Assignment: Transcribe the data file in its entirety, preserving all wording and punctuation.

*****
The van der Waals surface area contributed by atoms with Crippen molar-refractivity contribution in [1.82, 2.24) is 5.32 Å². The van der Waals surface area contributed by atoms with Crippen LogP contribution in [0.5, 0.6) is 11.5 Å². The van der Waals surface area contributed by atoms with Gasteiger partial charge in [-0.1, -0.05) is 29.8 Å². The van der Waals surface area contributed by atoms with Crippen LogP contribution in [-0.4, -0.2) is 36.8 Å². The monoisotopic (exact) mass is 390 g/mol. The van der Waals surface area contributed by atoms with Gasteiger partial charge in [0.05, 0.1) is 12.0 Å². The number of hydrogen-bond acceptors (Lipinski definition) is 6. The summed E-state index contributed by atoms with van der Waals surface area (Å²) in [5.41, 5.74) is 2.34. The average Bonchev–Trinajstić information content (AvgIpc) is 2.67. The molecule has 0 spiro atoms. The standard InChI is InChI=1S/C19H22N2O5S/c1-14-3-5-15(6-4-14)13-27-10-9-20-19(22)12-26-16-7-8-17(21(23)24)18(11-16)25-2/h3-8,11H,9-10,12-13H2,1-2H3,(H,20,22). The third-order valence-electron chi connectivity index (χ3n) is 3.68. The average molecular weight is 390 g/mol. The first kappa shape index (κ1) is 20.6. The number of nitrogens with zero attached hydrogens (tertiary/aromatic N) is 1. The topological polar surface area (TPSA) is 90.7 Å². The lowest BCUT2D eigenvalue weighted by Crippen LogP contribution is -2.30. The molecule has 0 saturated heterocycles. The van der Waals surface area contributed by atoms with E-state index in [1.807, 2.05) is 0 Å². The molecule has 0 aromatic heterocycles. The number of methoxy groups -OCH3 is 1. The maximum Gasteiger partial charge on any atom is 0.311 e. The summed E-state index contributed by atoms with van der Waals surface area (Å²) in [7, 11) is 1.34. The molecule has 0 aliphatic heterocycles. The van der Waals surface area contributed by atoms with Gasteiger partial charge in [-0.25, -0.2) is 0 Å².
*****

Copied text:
The van der Waals surface area contributed by atoms with Crippen molar-refractivity contribution in [1.82, 2.24) is 5.32 Å². The van der Waals surface area contributed by atoms with Crippen LogP contribution in [0.5, 0.6) is 11.5 Å². The van der Waals surface area contributed by atoms with Gasteiger partial charge in [-0.1, -0.05) is 29.8 Å². The van der Waals surface area contributed by atoms with Crippen LogP contribution in [-0.4, -0.2) is 36.8 Å². The monoisotopic (exact) mass is 390 g/mol. The van der Waals surface area contributed by atoms with Gasteiger partial charge in [0.05, 0.1) is 12.0 Å². The number of hydrogen-bond acceptors (Lipinski definition) is 6. The summed E-state index contributed by atoms with van der Waals surface area (Å²) in [5.41, 5.74) is 2.34. The average Bonchev–Trinajstić information content (AvgIpc) is 2.67. The molecule has 0 spiro atoms. The standard InChI is InChI=1S/C19H22N2O5S/c1-14-3-5-15(6-4-14)13-27-10-9-20-19(22)12-26-16-7-8-17(21(23)24)18(11-16)25-2/h3-8,11H,9-10,12-13H2,1-2H3,(H,20,22). The third-order valence-electron chi connectivity index (χ3n) is 3.68. The average molecular weight is 390 g/mol. The first kappa shape index (κ1) is 20.6. The number of nitrogens with zero attached hydrogens (tertiary/aromatic N) is 1. The topological polar surface area (TPSA) is 90.7 Å². The lowest BCUT2D eigenvalue weighted by Crippen LogP contribution is -2.30. The molecule has 0 saturated heterocycles. The van der Waals surface area contributed by atoms with E-state index in [1.807, 2.05) is 0 Å². The molecule has 0 aromatic heterocycles. The number of methoxy groups -OCH3 is 1. The maximum Gasteiger partial charge on any atom is 0.311 e. The summed E-state index contributed by atoms with van der Waals surface area (Å²) in [7, 11) is 1.34. The molecule has 0 aliphatic heterocycles. The van der Waals surface area contributed by atoms with Gasteiger partial charge in [-0.25, -0.2) is 0 Å².